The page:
SOA is not strictly layered in the web service context and one or more intermediaries, like BPEL engines, enable access to web services; web services can also be accessed directly from the presentation layer in the form of portlets via the web portal. As shown in the figure, a BPEL composition of web services and a basic web service are accessed using WSDL/SOAP interfaces.
How Secure are WSOAs?
The previous section introduces the core of WSOA, but there would possibly remain some fundamental questions about securing WSOA across enterprises of which access control is an important issue as it facilitates ensuring that a user only has access to the resources necessary to perform its respective task. These questions include but are not limited to:
- How can access control be handled in a highly distributed and service-oriented environment?
- How can a policy decision point (PDP) be defined when accessing between existing applications to business services?
- How can access control mechanisms cope with internal Identity management (IdM) structures of different legacy systems?
- How can the alignment be achieved for different IdM access control mechanisms inside applications?
These and other aspects of security are addressed in the sections below.
Web Service & Access Control
This section answers some of the questions on security by describing an access control Meta-model for web-service oriented architecture. It may be useful to briefly visit the basics of web services and composite web services before detailing the access control model.
A Web service is a distributed software component accessible through an application interface that provides information and functionality to an application rather than to a human user.
A Web service is a software system designed to support interoperable machine-to-machine interaction over a network. It has an interface described in a machine process-able format (specifically WSDL). Other systems interact with the Web service in a manner prescribed by its description using SOAP messages, typically conveyed using HTTP with an XML serialization in conjunction with other Web related standards.
Web service description and definition
A service is defined and advertised by its provider for service users/consumers. A service description uses the Web Service Description Language (WSDL) and this definition is published to a directory of services. A potential service consumer queries the directory service to discover a service that meets its needs.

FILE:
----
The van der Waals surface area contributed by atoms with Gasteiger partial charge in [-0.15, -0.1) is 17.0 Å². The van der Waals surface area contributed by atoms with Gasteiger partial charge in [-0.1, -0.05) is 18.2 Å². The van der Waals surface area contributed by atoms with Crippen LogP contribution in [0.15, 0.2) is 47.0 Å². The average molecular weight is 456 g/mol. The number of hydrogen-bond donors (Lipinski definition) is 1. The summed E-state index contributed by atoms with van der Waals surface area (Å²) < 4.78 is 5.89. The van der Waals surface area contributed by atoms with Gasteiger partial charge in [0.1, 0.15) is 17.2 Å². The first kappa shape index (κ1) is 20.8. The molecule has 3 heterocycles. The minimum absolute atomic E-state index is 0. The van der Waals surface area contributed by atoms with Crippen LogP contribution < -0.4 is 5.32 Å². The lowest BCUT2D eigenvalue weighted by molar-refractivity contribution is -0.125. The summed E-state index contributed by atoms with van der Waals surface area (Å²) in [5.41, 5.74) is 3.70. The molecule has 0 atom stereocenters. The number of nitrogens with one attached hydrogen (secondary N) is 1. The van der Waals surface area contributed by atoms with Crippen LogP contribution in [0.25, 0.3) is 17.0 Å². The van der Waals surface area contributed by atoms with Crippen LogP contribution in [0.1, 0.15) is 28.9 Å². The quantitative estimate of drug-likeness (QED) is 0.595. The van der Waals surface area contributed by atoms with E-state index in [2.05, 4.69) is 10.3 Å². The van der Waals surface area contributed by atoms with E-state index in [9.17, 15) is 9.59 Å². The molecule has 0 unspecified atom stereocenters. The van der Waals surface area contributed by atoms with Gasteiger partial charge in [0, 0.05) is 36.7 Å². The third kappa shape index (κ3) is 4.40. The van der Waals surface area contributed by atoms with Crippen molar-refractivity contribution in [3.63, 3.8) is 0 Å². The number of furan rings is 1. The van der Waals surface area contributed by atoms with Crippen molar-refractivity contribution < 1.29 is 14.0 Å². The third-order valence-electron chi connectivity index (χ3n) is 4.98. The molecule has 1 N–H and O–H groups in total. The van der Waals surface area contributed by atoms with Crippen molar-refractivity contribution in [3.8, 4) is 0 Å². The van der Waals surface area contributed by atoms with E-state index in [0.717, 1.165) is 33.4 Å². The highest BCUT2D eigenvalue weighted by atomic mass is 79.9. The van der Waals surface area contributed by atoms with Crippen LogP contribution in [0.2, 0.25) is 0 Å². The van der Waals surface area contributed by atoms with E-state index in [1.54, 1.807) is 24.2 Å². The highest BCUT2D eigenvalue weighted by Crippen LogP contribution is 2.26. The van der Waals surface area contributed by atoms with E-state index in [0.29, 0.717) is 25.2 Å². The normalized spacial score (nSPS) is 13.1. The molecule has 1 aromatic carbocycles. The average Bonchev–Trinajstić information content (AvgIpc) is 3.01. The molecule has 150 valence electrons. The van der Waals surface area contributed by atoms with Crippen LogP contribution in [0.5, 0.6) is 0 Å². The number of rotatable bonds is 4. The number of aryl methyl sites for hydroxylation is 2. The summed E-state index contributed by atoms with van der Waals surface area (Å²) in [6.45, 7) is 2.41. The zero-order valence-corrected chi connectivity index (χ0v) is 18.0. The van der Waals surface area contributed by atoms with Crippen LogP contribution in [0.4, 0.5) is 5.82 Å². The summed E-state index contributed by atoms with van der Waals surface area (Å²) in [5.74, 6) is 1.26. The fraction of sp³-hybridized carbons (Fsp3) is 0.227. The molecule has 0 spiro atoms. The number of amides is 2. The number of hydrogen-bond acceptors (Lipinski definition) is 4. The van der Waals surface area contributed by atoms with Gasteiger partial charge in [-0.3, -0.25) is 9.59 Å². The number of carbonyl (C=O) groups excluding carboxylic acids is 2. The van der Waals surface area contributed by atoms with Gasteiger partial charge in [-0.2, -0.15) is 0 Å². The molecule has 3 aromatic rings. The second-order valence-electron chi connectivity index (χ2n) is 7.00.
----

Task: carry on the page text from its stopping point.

Why a Composite Web Service?
Web services are distributed software systems that support interoperable machine-to-machine interactions over a network. WSDL describes their functionalities that can then be invoked by other systems through message-based interactions. However, in certain scenarios, a desired functional or non-functional requirement may not be met by a single Web service. But appropriately integrating and composing a set of available services may possibly fulfill the requirements which emphasize the need for a composite web service.
Access Control Models
In typical access control models, the “action” is always reduced to basic system operations like read, write, delete, execute etc. In WSOA however, the most atomic object to restrict access to is a web service operation which stimulates a functionality provided by the web service.
In WSOA, explicit service composition takes place when a web service calls other different web service operations and returns a combined result (a service may have to access information from different sources and it may not be achieved by a single service). The access restriction to the composed service is at least the sum of the restrictions of all underlying operations it is composed of and that are invoked mandatorily. This allows checking authorization at an earlier stage i.e. the BPEL-composed web service, thereby limiting unnecessary calls ending in rollback operations if particular permissions for invoked basic web service operations are missing.